How to win at 2048: play without ever pressing the UP key and keep your largest values on the bottom row, aligned left-to-right [2]. Just make sure you keep your highest tile on the corner and keep feeding the bottom row as best as you can. The newly born 2s & 4s will appear on the top portion and you will always be able to put them together. The only dangerous moment is when you score at the bottom as you risk destroying the organization if you’re not careful.


Above is how the board looks just before scoring the 2048 tile: Now go left, down, right, right, right, and you will have clicked all your cows.

[1] Or at least one way of playing it.
[2] This strategy can, of course, be applied in rotated form: play to the top-left corner instead of bottom-right.

Friday Links

1. Childhood obesity rates are not dropping in the US or on the importance of multiple testing correction.

2. Printing in Garamond saves ink because Garamond letters are smaller

(Also, likely won’t save a lot of money because big organizations don’t buy ink at Kinkos).

  1. via retraction watch, a funny correction:

    In the original publication, the author Mr. Joseph Lee’s educational qualification (M. Theol) was inadvertently published as a co-author name. This erratum is published to correct the author group, where Mr. Joseph Lee is the single author of the publication.

The importance of unit testing & version control for scientific software

This post is inspired by the fact that I’m teaching software carpentry in Denmark this week, but I have had this conversation a few times, so I thought I should write it down.

Often the reaction to teaching things like version control or unit testing to scientists is of the sort aren’t these things more appropriate for professional software developers who can put in the effort to learn them? I strongly disagree.

In fact, I’ll defend that unit testing and version control are more important for science than commercial software.


Let’s say you are running a web-based business. Unfortunately, your website’s code is a mess. Many of features were implemented by someone who left a while back and none of your new hires really understands what that code does. Fortunately, however, the code works, the site is pleasing to the eye and customers are happily paying for your services. Even these old code bases can have their lives stretched for far longer than you’d expect. Life is not that bad.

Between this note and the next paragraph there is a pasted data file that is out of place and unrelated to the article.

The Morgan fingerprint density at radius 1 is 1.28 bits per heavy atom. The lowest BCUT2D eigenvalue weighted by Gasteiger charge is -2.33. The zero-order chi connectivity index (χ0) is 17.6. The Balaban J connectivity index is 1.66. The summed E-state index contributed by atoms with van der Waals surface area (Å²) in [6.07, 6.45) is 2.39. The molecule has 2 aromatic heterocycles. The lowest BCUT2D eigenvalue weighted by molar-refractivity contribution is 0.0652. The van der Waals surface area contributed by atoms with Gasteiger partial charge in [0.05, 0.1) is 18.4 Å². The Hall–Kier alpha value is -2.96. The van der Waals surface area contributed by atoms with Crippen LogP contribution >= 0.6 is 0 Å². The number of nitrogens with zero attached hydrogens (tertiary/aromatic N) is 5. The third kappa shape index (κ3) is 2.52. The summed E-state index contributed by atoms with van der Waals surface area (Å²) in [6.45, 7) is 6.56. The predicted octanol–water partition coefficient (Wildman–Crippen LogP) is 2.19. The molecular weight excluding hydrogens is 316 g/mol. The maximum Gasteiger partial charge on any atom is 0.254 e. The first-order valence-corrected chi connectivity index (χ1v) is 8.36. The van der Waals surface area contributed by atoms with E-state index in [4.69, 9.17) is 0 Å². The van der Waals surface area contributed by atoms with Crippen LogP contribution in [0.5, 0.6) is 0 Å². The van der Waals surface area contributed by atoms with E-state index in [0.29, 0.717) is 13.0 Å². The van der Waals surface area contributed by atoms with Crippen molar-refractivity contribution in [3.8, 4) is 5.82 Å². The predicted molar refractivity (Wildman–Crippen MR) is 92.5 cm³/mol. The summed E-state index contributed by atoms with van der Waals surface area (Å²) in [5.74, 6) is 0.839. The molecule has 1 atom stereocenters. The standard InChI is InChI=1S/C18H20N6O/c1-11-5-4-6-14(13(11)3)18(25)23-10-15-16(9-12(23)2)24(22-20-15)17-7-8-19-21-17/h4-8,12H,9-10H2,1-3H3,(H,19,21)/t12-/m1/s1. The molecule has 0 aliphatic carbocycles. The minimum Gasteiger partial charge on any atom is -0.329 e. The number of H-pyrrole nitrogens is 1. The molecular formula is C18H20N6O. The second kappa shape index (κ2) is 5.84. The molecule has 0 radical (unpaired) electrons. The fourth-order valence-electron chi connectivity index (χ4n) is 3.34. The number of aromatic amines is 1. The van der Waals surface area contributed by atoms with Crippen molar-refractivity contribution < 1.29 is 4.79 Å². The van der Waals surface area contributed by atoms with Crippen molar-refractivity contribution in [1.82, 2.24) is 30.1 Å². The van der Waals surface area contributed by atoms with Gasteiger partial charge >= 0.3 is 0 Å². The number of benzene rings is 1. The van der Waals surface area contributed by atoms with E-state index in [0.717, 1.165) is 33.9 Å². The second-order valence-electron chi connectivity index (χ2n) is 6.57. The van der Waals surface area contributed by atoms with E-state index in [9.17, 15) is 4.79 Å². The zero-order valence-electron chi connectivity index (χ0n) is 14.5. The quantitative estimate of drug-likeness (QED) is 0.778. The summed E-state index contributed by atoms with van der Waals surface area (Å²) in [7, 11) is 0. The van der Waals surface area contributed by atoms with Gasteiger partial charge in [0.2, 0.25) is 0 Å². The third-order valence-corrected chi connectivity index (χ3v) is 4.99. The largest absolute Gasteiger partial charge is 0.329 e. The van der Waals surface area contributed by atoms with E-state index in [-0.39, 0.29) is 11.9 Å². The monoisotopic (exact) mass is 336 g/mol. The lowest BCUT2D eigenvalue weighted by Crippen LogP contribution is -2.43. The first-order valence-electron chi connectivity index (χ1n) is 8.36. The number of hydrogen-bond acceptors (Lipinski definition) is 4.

Let’s say, on the other hand, you are running a computer-based science enterprise. Unfortunately, your code is a mess. Many of the features were implemented by someone who left a while back and none of your new hires really understands what that code does. Fortunately, the code produces pretty plots. Unfortunately, you cannot explain what the plots represent beyond a vague idea. You can adapt the code to a new dataset, but never really sure why it’s working like it is and sometimes the outputs are downright mysterious. Life is pretty bad. You need to start over.


The difference is that in many commercial aspects, only the final output matters. If a website is pretty, it won’t much matter whether the CSS behind it is a mess. If the search engine gives the customers want they want, both costumer and vendor are happy and nobody will say I’ll buy, but first can we go over the methodological details? There are solid reasons to make the code clean and well-tested (in terms of minimizing the negative impact of individual members leaving the team or avoiding increasing costs to maintenance & extension), but it’s not required for success.

In science, however, it is not enough to have a pretty output plot. You also need to be able to explain the details behind the plot and be certain that the plot was produced the way you think it was produced. If the code gives a mysterious result, then it’s not OK to just add a hacky line of code adding 10 to result to make it work. Similarly, the ability to go back in time in your code is a nice thing in business, but can be essential in science because we value reproducibility.


This is why I think it’s very good that unit testing & version control are both part of the software carpentry core curriculum.